That was enough to get the lass to fork over money. She won’t be sorry when she hears Alda croon (along with Sally Ann Howes) one of Broadway’s most beautiful ballads: “Maybe Some Other Time.”
MAGGIE FLYNN and the studio cast album of BRIGADOON traditionally get buyers from those who’ve seen Shirley Jones in THE PARTRIDGE FAMILY. Those scores don’t resemble the bubble-gum rock for which the Partridges were famous, but we trust that the new listeners would give a fervent thank-you for MAGGIE’s “The Thank You Song” and that hearing BRIGADOON will be almost like being in love.
If they know the Partridges, they’re sure to know the Bradys. Won’t they get a different view of Florence Henderson in THE GIRL WHO CAME TO SUPPER or FANNY?
That Sarah Jessica Parker of SEX IN THE CITY was looking for Marriage in the Kingdom in a ONCE UPON A MATTRESS revival is clear from the front cover. That’s also true of Tony Randall, the most famous Felix Unger of all, who steered the ship in OH CAPTAIN! But not all recordings have their stars’ names on the front cover. So the truly serious fans flip the record jackets and jewel cases to see more detailed information on the back.
A twist of the wrist allows them to see that Hal Linden was the paterfamilias of THE ROTHSCHILDS some years before he was Barney Miller, and see that Kevin Kline rode ON THE TWENTIETH CENTURY before his many film roles. More than once I’ve heard “Julie Andrews was in this?!?” from those who troubled to check the back of THE BOY FRIEND’s cover.
One needn’t be an erstwhile TV star to engender young people’s interest. Perhaps the name that gets the most attention at the Flea Market is the one who headlined ALL AMERICAN. Year after year, I overhear a young voice say “Ray Bolger?! The Scarecrow in THE WIZARD OF OZ?!” Indeed, and while Bolger had few opportunities to sing in that classic film, ALL AMERICAN gave him more than a half-dozen chances to shine.
Then there was the teen girl who ran into the BARNUM record and blinked in surprise. “Jim Dale!” she said, pointing to the above-the-title name. “This is the guy who reads my HARRY POTTER books!” And she was reaching into her handbag.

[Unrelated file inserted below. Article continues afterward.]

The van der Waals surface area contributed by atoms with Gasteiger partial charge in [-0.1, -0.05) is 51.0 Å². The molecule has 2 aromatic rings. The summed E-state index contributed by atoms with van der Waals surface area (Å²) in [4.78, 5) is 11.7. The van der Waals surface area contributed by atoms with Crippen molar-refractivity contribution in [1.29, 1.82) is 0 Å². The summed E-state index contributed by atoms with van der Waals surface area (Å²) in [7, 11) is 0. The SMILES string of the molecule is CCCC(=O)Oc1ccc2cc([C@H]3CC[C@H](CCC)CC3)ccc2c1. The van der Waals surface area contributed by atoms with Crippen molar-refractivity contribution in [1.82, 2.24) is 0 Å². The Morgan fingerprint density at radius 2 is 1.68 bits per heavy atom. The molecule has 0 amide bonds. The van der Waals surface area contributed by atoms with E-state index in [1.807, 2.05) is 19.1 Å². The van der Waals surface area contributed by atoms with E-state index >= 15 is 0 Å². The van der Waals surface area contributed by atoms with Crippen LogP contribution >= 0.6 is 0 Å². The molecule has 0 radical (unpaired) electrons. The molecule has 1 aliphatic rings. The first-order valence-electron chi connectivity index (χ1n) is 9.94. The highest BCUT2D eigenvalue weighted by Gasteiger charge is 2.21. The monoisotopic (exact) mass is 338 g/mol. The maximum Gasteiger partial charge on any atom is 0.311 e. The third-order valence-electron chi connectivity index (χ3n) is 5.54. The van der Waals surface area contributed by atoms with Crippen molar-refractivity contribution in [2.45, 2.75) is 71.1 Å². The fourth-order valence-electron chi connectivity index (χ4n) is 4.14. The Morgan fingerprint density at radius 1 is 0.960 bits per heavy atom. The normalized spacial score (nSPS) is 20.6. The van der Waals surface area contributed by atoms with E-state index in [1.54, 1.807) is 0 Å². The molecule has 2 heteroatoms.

I’m glad she bought it. A teenager inevitably feels glum every now and then, so I hope a spin of “Come Follow the Band” will chase the blues away. Is there any song that can as quickly lift one’s spirits?
I still remember the screech coming from one table that made me fear something terrible had happened. No, a young man was just surprised to see “Judi Dench did CABARET in London?!?! That Judi Dench who plays ‘M’ in the James Bond movies?!?!”
Yes, one and the same. Wonder if this year, though, someone said “Judi Dench! Oh, nice to see she did a musical before CATS!”
More than once I’ve heard a kid pick up NEW FACES OF 1956 and say “Maggie Smith?! THAT Maggie Smith?!” Yes, it’s the future Tony- and two-time Oscar-winner just starting out. What fun to hear her say in her introductory cut “Hello, I’m Maggie Smith” in that distinctive voice that would eventually be known to us all.
Nice to see that Chita Rivera has fans among the young. Sure, many have never heard the name of her 1964 vehicle, so they often say Ba-JOWER instead of Ba-JOUR. Those who bought the album and then experienced the zesty title song will never make that mistake again.
And as a result of kids listening to all these recordings, perhaps they’ll start noting more than just the names of stars. Maybe next year – on West 44th and 45th Street, we hope – they’ll see LITTLE ME or HOW NOW, DOW JONES and say “Wow! Carolyn Leigh did the lyrics to this one, too! Based on WILDCAT, I gotta have it!”
And they won’t be sorry.
Peter Filichia also writes a column each Monday at www.broadwayselect.com. He can be heard most weeks of the year on www.broadwayradio.com.